AP Photo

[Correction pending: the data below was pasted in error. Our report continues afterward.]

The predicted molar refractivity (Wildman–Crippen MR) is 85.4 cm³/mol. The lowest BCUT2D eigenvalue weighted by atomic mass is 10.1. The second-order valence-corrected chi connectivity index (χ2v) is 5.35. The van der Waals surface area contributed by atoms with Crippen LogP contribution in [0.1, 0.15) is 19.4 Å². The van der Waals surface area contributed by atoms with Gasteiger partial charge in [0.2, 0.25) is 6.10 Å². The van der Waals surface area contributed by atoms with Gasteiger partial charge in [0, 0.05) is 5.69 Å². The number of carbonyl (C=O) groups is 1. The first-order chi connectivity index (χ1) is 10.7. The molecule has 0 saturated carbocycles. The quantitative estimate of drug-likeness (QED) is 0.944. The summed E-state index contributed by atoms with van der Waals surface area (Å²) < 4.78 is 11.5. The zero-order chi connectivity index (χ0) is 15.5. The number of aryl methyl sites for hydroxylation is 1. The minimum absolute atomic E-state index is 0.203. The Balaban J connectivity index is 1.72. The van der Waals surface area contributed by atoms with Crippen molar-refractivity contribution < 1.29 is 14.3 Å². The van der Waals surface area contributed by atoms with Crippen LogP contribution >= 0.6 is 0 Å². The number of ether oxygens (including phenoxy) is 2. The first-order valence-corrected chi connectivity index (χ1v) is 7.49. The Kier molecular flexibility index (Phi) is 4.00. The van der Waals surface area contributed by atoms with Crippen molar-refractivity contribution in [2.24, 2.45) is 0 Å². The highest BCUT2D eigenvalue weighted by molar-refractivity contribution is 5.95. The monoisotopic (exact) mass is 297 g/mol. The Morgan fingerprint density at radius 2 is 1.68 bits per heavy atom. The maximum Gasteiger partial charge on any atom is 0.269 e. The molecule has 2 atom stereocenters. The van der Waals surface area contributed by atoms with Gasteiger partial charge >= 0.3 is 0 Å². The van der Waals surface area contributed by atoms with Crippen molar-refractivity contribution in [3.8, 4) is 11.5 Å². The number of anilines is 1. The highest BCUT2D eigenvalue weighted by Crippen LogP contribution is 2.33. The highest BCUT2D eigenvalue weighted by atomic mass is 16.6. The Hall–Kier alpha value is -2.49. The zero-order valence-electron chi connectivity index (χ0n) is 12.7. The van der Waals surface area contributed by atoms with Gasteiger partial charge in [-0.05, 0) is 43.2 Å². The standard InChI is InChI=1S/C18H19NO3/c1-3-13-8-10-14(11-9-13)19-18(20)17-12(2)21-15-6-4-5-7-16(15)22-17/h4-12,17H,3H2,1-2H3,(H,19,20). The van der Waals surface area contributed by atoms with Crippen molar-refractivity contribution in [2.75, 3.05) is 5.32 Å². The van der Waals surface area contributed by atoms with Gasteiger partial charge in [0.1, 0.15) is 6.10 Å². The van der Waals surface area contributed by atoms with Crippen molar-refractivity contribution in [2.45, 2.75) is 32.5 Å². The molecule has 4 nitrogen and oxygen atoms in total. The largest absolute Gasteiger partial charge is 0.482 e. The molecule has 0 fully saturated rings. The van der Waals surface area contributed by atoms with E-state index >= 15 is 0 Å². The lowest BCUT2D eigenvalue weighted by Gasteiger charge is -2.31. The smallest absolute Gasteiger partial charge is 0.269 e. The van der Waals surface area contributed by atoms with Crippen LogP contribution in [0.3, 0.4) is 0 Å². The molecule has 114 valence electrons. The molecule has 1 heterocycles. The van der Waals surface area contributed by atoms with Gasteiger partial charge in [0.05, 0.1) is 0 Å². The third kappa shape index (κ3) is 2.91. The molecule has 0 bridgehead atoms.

Just a few months ago, amid a worsening humanitarian crisis and the prospect of an illegal power grab, Venezuela’s anti-government protests had reached a tipping point. In April, the opposition coalition announced daily protests against the socialist government led by Nicolás Maduro, leading to street movements unparalleled in size. Daily marches took place to call for fresh elections and oppose the rewriting of the country’s constitution with the creation of a fraudulent lawmaking body known as the “national constituent assembly,” which usurped the power of the democratically-elected National Assembly and effectively rendered the country into a dictatorship. The protests were typically characterized by violence, as government-controlled security forces used brutality to contain the crowds. Unarmed, peaceful protesters faced water cannons, rubber bullets, and smoke bombs. Some of the more shocking images included a 14-year-old being run over by a tank and a naked man, approaching police with a Bible, being sprayed with rubber bullets. According to the Attorney General’s office, 125 people have been killed since the protests began. The election designed to legitimize the assembly on July 30 was boycotted by around 80 percent of people. Police killed another 16 people and arrested over 100. Maduro consequently claimed victory, falsely claiming a turnout of 41.5 percent and hailed the poll

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